PMQs Verdict: Corbyn goes back to school but misses out on top marks

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Jeremy Corbyn Queen Speech Parliament

Jeremy Corbyn’s revamped PMQs style continues. For a third week running, there were no “People’s PMQs” crowdsourced questions. Now he chooses a topic, and asks six pointed questions, digging into the specifics, and aiming to put Cameron on the back foot. This new approach yielded what many considered his best Commons performance to date at last Wednesday’s PMQs.

And the Labour leader is throwing himself into it: reacting to the situation in the Chamber, ad-libbing bits of responses, and even chucking in the odd attempt at a joke. It is much more like the PMQs of old – and has prompted some in Westminster to wonder what changed in Corbyn’s office to provoke this shift in tone.

But, as with the publicly-sourced questions before, this style can be restrictive. Corbyn focussed on the forced conversion of state schools into academies, as he had done last week, and it gave Cameron a bit of an easy ride. In the last seven days there have been no new Tories to openly oppose the proposal, meaning there were few developments with which to embarrass the PM.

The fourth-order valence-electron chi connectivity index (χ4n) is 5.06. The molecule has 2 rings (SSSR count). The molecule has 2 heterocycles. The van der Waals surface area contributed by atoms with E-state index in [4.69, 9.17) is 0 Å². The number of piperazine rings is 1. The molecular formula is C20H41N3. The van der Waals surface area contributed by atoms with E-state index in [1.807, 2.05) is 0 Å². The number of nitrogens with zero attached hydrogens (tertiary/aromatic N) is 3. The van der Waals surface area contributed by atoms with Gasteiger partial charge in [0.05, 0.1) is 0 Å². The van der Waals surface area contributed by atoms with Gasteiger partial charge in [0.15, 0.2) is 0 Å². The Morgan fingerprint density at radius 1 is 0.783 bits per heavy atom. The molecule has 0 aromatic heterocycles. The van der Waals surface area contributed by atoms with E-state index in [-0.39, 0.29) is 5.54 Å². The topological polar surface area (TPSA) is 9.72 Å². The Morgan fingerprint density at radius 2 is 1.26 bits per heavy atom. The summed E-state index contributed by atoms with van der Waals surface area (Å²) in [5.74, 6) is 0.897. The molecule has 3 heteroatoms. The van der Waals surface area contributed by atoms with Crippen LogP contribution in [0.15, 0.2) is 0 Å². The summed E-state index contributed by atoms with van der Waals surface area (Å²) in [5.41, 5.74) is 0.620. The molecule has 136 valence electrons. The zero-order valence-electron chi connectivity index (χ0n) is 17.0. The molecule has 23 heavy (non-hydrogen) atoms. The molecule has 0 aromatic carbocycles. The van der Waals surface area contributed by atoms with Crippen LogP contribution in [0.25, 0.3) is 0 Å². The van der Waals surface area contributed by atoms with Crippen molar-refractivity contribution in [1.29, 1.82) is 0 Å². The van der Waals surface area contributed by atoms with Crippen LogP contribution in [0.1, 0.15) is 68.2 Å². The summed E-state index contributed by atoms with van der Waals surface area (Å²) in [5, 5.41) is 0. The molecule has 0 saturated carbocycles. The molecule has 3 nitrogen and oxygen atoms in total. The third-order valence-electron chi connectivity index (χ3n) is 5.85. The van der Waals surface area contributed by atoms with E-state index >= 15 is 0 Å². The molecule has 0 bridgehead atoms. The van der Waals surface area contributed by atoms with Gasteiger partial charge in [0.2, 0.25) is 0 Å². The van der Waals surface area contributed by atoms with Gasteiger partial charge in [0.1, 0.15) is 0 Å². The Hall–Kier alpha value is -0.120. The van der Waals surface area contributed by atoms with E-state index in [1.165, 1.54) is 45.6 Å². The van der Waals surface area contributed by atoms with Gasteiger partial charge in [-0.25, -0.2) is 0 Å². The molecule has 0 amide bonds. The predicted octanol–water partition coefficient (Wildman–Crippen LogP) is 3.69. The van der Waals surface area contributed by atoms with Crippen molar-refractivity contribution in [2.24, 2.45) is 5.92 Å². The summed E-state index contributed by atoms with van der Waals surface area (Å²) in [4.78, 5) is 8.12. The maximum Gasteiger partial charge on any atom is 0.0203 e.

Instead, it was left to Yvette Cooper to raise the issue of child refugees, which has been a big issue this week as Lord Dubs pursued a plan to allow child migrant to come to Britain. Cooper earned a rare Commons round of applause for her passionate plea – but it seems odd it was not raised by Corbyn at all.

The same goes for the junior doctors’ strike. Twice since Christmas Corbyn has failed to mention striking doctors at PMQs within a day of the industrial action taking place. Today sees the second day of unprecedented NHS strike action, and it earned only a passing reference in the sixth question to the Tory leader. The 11,000 jobs at risk because of the BHS collapse also went unmentioned.

Of course, skipping from topic to topic depending on whatever is in the news would not be a way of being an effective Opposition leader – you want to be setting the debate. But sticking to exactly the same issue as the previous week does raise questions, especially when there is such a notable drop in the impact.

Cameron seemed barely troubled by Corbyn’s inquisition. His relaxed attitude did, though, lapse into his greatest flaw at the despatch box: becoming patronising.

Responding to jeers from the Labour benches, Cameron told MPs they needed to “listen” and warned them to “simmer down”, foolishly invoking memories of him telling Angela Eagle to “calm down, dear” five years ago. The worst, though, he saved for the end. No matter what the result of the EU referendum on June 23, Cameron’s leadership is under threat. It is possibly tempting fate then, to look across the Chamber and tell Corbyn: “I’m on my fifth Labour leader and if he carries on like this I’ll soon be on my sixth.”

If, as seems likely, the Labour leader is still in place when Cameron’s successor is chosen, we may see that jibe replayed.

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